1. WHAT IS A LIVING WILL?
- IT IS A TYPE OF ADVANCE DIRECTIVE.
- IT IS A WRITTEN LEGAL DOCUMENT.
- IT IS THE DOCUMENT TO WRITE OUT WHAT YOU DO AND DO NOT WANT IN TERMS OF MEDICAL CARE IF YOU ARE UNABLE TO SPEAK FOR YOURSELF.
2. WHAT DOES A LIVING WILL PROVIDE?
- DESCRIBES THE TYPES OF MEDICAL TREATMENTS OR LIFE-SUSTAINING TREATMENTS YOU WOULD WANT IF YOU WERE SERIOUSLY OR TERMINALLY ILL.
- COMMUNICATES YOUR WISHES TO FAMILY, FRIENDS AND HEALTHCARE PROFESSIONALS.
- AVOIDS CONFUSION CONCERNING YOUR HEALTHCARE DECISIONS.
3. DO I NEED A LAWYER TO PREPARE A LIVING WILL?
- IT IS NOT REQUIRED THAT AN ATTORNEY PREPARE THIS DOCUMENT.
- FORMS ARE AVAILABLE ON THE INTERNET.
- CONTACT YOUR LOCAL HOSPITAL.
- WRITE YOUR OWN WISHES.
4. WHO SHOULD RECEIVE COPIES OF MY LIVING WILL?
- YOUR DOCTOR
- FAMILY MEMBERS
- HEALTHCARE POWER OF ATTORNEY, IF YOU APPOINT ONE.
NATIONAL AND LOCAL NEWS WARN ABOUT NEW LAUNDRY DETERGENT POISONING IN CHILDREN.
New laundry detergent pods, that may look like candy or toys, have been associated with a number of poisonings ini children across the country. These pods may cause rapid and severe syptoms and require specific intervention that may be different than the typical recommendations such as inducing vomiting. If a child is suspected of ingesting these pods immediately call the Poison Center at 800-222-1222. Fortunately, the word is out and a number of news stations have covered this story including KMTV in Omaha and ABC News. Additional prevention tips are available in a press release by the Regional Poison Control Center.
The website will provide you with a wide array of safety alerts, medication error reports, articles, information about medications and medication identification resources. The website provides useful medication safety tools, an insulin safety center, patient information sheets on high-alert type medications, videos on safety topics, and a system for consumers to report medication errors to ISMP (Institute for Safe Medication Practices) and the US Food and Drug Administration. Go to Consumer Medication Safety webpage www.consumermedsafety.org
What is colorectal cancer?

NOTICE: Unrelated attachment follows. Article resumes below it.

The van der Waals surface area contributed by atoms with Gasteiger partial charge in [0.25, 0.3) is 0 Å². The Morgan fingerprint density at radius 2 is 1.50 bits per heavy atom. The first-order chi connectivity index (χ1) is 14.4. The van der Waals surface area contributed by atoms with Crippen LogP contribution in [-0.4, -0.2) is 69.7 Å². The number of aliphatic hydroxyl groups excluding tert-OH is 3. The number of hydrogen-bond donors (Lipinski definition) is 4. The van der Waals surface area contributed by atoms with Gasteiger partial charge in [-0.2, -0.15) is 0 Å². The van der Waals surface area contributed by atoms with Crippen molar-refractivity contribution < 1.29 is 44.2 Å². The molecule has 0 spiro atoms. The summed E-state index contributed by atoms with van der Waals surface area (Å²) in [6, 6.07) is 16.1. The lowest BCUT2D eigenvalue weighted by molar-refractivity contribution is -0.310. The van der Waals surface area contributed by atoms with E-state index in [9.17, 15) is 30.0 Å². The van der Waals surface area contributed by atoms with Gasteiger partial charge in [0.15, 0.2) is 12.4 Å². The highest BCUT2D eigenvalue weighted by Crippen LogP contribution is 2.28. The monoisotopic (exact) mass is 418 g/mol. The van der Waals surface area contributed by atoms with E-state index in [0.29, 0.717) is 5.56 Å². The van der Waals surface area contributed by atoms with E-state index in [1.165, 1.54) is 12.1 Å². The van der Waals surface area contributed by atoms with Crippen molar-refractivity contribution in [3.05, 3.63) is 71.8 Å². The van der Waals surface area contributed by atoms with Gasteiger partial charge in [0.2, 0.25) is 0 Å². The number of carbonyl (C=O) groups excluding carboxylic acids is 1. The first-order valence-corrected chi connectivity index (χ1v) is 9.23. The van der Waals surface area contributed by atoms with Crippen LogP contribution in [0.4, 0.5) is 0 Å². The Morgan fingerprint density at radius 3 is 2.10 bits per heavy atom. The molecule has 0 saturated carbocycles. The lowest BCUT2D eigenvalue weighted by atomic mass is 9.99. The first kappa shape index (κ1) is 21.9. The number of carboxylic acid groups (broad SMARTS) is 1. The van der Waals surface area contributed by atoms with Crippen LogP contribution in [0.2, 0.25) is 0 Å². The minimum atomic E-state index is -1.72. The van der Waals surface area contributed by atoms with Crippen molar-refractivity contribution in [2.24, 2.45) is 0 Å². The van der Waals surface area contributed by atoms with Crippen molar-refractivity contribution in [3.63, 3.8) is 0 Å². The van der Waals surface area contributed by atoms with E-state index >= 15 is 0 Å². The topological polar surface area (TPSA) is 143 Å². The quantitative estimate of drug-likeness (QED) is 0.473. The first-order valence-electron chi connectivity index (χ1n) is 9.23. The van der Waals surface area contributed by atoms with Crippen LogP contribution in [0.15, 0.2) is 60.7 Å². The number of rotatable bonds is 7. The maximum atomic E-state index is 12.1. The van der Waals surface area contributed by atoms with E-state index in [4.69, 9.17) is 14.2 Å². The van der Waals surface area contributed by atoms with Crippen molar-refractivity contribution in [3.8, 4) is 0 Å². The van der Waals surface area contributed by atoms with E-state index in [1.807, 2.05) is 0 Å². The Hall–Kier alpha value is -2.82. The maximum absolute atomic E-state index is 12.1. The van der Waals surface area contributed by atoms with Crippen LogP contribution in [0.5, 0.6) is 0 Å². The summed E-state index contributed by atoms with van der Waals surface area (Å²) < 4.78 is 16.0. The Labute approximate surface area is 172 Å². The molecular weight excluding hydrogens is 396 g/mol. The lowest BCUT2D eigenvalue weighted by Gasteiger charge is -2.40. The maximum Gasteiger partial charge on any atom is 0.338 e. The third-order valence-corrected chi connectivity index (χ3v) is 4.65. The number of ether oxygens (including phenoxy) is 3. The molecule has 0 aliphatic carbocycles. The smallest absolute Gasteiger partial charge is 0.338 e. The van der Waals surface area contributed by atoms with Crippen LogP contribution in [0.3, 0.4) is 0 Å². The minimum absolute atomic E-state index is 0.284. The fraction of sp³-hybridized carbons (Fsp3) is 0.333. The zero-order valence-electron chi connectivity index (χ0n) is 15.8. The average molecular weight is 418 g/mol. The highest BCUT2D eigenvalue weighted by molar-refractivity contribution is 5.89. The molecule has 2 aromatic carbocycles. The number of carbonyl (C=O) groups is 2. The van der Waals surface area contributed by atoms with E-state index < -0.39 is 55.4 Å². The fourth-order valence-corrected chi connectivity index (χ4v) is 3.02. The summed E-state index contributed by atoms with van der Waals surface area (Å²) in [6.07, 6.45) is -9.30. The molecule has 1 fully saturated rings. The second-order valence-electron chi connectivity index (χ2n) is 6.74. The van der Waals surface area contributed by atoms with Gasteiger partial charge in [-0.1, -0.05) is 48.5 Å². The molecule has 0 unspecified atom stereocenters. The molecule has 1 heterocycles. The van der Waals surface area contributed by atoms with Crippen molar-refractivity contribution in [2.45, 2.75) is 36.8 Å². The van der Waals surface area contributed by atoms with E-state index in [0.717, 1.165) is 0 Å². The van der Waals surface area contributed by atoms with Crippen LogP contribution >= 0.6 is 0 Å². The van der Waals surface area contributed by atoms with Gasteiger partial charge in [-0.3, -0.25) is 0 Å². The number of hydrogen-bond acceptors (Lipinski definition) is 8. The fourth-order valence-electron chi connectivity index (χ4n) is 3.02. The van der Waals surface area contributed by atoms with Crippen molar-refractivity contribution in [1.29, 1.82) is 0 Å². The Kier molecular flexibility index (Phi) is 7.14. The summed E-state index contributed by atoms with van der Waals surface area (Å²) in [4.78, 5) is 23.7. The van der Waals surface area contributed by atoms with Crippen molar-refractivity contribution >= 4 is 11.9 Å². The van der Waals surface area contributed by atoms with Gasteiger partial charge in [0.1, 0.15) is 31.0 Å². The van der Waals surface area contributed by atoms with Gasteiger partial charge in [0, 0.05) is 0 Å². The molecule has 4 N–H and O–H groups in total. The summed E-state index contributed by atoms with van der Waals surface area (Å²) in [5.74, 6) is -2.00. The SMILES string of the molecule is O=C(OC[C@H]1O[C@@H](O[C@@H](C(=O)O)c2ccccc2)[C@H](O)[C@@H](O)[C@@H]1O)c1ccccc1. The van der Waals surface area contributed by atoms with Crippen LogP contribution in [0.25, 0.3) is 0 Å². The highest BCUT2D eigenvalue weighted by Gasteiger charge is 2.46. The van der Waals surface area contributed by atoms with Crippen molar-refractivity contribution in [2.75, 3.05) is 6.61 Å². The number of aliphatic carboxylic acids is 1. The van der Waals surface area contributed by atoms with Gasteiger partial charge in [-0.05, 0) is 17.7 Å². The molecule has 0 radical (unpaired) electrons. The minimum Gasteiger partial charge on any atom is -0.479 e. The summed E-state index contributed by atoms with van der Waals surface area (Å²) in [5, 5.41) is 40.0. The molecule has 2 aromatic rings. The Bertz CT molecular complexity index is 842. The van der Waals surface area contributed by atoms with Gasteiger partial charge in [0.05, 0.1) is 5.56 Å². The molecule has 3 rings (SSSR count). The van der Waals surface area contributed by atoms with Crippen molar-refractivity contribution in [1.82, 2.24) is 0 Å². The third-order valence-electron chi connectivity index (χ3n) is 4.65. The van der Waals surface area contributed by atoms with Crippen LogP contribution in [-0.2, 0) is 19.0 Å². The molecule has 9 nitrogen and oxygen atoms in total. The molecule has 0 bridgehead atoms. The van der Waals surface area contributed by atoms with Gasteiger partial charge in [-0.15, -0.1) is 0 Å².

Colorectal cancer develops in the colon or the rectum. The colon and rectum are parts of the digestive system, also called the gastrointestinal, or GI, system. The digestive system processes food for energy and rids the body of solid waste (fecal matter or stool).
After food is chewed and swallowed, it travels through the esophagus to the stomach. There it is partially broken down and sent to the small intestine, where digestion continues and most of the nutrients are absorbed. The word “small” refers to the diameter of the small intestine, which is smaller than that of the large intestine. The small intestine is actually the longest part of the digestive system – about 20 feet in length. Cancer occurs infrequently in the small intestine.
The small intestine joins the large intestine in the lower right abdomen. The small and large intestine are sometimes called the small and large bowel. The first and longest part of the large intestine is the colon, a muscular tube about 5 feet long. Water and mineral nutrients are absorbed from the food matter in the colon. Waste (feces) left from this process passes into the rectum, the final 6 inches of the large intestine, and is then expelled from the anus.
Colorectal cancer usually develops slowly over a period of 10 to 15 years. The tumor typically begins as a noncancerous polyp. A polyp is a growth of tissue that develops on the lining of the colon or rectum that can become cancerous. Colorectal cancer can be prevented by removing precancerous polyps, which can be present in the colon for as many as 10 years before invasive cancer develops. When colorectal cancer is found early and treated, the 5-year relative survival rate is 90%. Because screening rates are low, less than 40% of colorectal cancers are found early.
Early detection is the best prevention. Colorectal cancer is the third leading cause of death from cancer. It’s also one of the most preventable and curable cancers – if detected early. More than 90 percent of all colorectal cancers are diagnosed in people 50 or older. It is recommended that persons schedule a screening colonoscopy at age 50. You may be at an increased risk for developing colorectal cancer if you have a close relative who has or had colorectal cancer or polyps, or if you have a personal history of colorectal cancer, polyps or inflammatory bowel disease. Those who are at a greater risk for the development of colorectal cancer may need to be screened earlier and/or more frequently. If you feel you’re at a greater risk, talk with your physician about the proper screening program for you.
Colorectal cancer screening remains underused, despite the availability of effective screening tests. Screening for colorectal cancer lags far behind screening for breast and cervical cancers. As many as 60% of deaths from colorectal cancer could be prevented if everyone age 50 and older were screened regularly.
Please contact your primary care physician or Jayce Linse RN, BSN, Surgery Supervisor to schedule your screening colonoscopy.
Current Recommendations for the Prevention of Colorectal Cancer:
1. Get Screened Regularly.
2. Maintain a Healthy Weight Throughout Life.
3. Adopt a Physically Active Lifestyle.
4. Consume a Healthy Diet with an emphasis on plant sources, specifically:
Choose foods and beverages in amounts that help achieve and maintains a healthy weight.
Eat 5 or more servings of a variety of fruits and vegetables daily.
Choose Whole Grains in preference to processed (refined) grains.
Limit your consumption of processed and red meats.
5. If you drink alcholic beverages, limit consumption.